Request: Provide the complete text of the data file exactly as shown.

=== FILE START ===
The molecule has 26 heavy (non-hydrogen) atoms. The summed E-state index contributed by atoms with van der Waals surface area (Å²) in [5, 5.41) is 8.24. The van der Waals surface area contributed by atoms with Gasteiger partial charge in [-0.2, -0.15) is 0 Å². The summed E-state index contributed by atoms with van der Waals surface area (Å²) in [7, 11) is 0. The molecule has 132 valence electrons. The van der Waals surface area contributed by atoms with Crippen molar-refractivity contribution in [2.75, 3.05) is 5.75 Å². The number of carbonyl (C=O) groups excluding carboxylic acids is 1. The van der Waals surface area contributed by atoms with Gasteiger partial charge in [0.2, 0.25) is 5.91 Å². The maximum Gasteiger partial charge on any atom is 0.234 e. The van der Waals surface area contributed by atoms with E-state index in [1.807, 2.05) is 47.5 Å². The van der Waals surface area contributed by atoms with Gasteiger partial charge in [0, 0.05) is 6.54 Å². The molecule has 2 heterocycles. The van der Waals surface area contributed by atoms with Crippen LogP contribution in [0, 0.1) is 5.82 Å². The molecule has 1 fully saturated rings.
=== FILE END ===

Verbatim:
The molecule has 26 heavy (non-hydrogen) atoms. The summed E-state index contributed by atoms with van der Waals surface area (Å²) in [5, 5.41) is 8.24. The van der Waals surface area contributed by atoms with Gasteiger partial charge in [-0.2, -0.15) is 0 Å². The summed E-state index contributed by atoms with van der Waals surface area (Å²) in [7, 11) is 0. The molecule has 132 valence electrons. The van der Waals surface area contributed by atoms with Crippen molar-refractivity contribution in [2.75, 3.05) is 5.75 Å². The number of carbonyl (C=O) groups excluding carboxylic acids is 1. The van der Waals surface area contributed by atoms with Gasteiger partial charge in [0.2, 0.25) is 5.91 Å². The maximum Gasteiger partial charge on any atom is 0.234 e. The van der Waals surface area contributed by atoms with E-state index in [1.807, 2.05) is 47.5 Å². The van der Waals surface area contributed by atoms with Gasteiger partial charge in [0, 0.05) is 6.54 Å². The molecule has 2 heterocycles. The van der Waals surface area contributed by atoms with Crippen LogP contribution in [0, 0.1) is 5.82 Å². The molecule has 1 fully saturated rings.